In addition to being linked to goals, they emphasize that a good budget process:

  • Takes a long-term perspective – cities should look at impacts of budget decisions over many years and use the process to determine the sustainability of programs and services.
  • Is focused on outcomes and results – the outcomes of the resource allocation process are the services the city provides. These should have measurable results – impacts on the community issue they are designed to address.
  • Provides information and incentives to staff (and other stakeholders) – budgeting should inform decisions makers and increase stakeholder participation. It should also close the loop with all stakeholders.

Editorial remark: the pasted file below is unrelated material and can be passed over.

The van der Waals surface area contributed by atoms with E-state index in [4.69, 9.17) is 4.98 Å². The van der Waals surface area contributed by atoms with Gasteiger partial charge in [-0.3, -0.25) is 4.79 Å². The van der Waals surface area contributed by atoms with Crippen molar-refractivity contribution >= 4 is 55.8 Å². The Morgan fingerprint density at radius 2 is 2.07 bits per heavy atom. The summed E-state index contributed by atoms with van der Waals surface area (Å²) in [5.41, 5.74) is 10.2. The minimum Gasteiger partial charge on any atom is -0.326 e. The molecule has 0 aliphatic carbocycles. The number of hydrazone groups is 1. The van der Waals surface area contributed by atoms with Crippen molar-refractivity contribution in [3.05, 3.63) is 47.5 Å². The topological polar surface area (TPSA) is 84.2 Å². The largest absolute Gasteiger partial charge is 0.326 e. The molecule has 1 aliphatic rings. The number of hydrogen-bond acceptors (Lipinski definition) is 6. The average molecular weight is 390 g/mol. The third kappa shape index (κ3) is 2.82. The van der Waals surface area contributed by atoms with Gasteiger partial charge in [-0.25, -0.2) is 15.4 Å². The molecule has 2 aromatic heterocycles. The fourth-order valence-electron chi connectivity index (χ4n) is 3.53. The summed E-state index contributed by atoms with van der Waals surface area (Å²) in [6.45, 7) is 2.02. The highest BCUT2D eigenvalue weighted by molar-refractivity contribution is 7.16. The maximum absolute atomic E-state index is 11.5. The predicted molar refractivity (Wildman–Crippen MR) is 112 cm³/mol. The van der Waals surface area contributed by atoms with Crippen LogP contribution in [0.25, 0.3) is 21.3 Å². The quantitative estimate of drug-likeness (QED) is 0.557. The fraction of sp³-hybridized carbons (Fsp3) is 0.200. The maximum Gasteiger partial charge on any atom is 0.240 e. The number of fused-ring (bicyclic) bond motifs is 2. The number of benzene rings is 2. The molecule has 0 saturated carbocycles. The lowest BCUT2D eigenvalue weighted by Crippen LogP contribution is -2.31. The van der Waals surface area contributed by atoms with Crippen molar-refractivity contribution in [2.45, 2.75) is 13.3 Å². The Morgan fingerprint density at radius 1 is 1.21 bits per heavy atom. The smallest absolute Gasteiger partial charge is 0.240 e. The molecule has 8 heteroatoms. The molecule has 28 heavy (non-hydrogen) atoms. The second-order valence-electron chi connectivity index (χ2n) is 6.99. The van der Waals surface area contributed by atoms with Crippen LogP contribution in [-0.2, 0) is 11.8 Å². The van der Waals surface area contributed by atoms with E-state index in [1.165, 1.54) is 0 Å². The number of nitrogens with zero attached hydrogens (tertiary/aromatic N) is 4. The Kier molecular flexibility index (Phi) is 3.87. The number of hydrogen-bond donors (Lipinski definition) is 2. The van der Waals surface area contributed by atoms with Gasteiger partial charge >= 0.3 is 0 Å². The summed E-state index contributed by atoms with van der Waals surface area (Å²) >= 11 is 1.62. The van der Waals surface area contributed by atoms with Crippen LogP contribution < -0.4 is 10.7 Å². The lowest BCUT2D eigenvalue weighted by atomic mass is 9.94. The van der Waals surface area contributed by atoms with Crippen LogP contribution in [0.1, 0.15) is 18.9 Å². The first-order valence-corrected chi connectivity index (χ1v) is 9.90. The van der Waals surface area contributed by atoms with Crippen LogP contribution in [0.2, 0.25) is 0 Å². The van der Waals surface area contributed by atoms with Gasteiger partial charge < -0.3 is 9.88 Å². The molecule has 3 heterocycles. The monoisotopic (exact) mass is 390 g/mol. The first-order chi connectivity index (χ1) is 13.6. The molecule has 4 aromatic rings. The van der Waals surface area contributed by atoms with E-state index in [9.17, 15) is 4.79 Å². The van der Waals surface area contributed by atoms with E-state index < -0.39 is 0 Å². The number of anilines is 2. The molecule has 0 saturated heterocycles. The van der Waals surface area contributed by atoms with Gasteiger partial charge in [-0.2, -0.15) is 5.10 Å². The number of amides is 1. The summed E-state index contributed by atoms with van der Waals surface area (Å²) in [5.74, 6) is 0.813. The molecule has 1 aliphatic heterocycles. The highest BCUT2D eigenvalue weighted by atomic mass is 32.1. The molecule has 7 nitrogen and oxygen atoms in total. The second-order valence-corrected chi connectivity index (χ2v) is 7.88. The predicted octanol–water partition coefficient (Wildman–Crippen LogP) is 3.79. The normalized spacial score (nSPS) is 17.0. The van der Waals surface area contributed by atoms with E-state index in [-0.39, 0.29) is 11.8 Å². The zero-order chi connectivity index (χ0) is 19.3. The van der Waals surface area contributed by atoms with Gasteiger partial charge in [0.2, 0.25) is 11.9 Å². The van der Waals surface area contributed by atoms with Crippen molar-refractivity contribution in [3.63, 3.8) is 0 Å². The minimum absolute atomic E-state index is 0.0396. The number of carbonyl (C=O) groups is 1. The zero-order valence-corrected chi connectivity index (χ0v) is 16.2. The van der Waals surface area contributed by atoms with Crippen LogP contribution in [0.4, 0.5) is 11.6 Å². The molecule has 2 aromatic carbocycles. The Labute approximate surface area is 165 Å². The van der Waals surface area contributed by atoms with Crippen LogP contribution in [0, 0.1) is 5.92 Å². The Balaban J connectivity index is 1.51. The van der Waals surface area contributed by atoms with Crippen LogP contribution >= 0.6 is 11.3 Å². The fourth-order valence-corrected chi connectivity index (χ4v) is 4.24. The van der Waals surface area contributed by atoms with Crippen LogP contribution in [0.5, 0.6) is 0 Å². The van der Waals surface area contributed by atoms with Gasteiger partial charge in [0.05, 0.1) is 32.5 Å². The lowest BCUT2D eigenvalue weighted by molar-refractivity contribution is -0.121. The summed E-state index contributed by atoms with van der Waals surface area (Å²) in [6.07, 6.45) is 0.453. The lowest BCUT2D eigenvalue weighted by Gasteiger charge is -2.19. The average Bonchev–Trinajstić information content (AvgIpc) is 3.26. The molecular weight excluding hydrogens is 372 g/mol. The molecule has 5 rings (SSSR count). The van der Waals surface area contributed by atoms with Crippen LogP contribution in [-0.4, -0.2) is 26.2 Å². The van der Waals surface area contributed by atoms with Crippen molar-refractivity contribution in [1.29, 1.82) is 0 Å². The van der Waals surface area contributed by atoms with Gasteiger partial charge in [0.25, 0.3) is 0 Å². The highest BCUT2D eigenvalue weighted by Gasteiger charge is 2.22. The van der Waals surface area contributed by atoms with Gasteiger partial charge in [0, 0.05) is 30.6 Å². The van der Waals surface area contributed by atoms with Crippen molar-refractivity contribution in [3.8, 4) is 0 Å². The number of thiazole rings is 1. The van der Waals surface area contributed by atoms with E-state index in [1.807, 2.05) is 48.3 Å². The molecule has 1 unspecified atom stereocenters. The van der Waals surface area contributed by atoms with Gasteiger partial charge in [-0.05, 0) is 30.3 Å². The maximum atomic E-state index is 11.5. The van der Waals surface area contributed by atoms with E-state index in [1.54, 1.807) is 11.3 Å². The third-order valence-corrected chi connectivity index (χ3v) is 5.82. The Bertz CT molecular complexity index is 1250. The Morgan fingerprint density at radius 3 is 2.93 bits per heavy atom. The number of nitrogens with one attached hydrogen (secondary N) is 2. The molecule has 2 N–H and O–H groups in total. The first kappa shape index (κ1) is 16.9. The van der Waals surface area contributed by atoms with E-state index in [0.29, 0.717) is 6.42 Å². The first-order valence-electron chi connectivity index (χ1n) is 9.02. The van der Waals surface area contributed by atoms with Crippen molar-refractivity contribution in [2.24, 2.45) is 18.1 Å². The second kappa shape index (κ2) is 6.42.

Sustainability Budgeting and Fiscal Impact Analysis

Fiscal Impact Analysis is usually associated with evaluation of specific policies or development projects. How can this approach support annual budgeting? It isn’t cost effective to produce a formal fiscal impact analysis for every little decision. What is important and possible is to start thinking in fiscal impact terms when making these decisions. Stakeholders, elected officials and staff should all be aware of how resource allocation decisions produce winners and losers. Shifting funding from one area to address a priority is a good choice, but it is helpful to understand what the community is giving up with these decisions. Adopting the perspective and language of cost benefit analysis is the first step in applying fiscal impact analysis. Being aware of the consequences of tradeoffs in resource allocation and documenting the likely changes in service levels are concrete ways to start the process.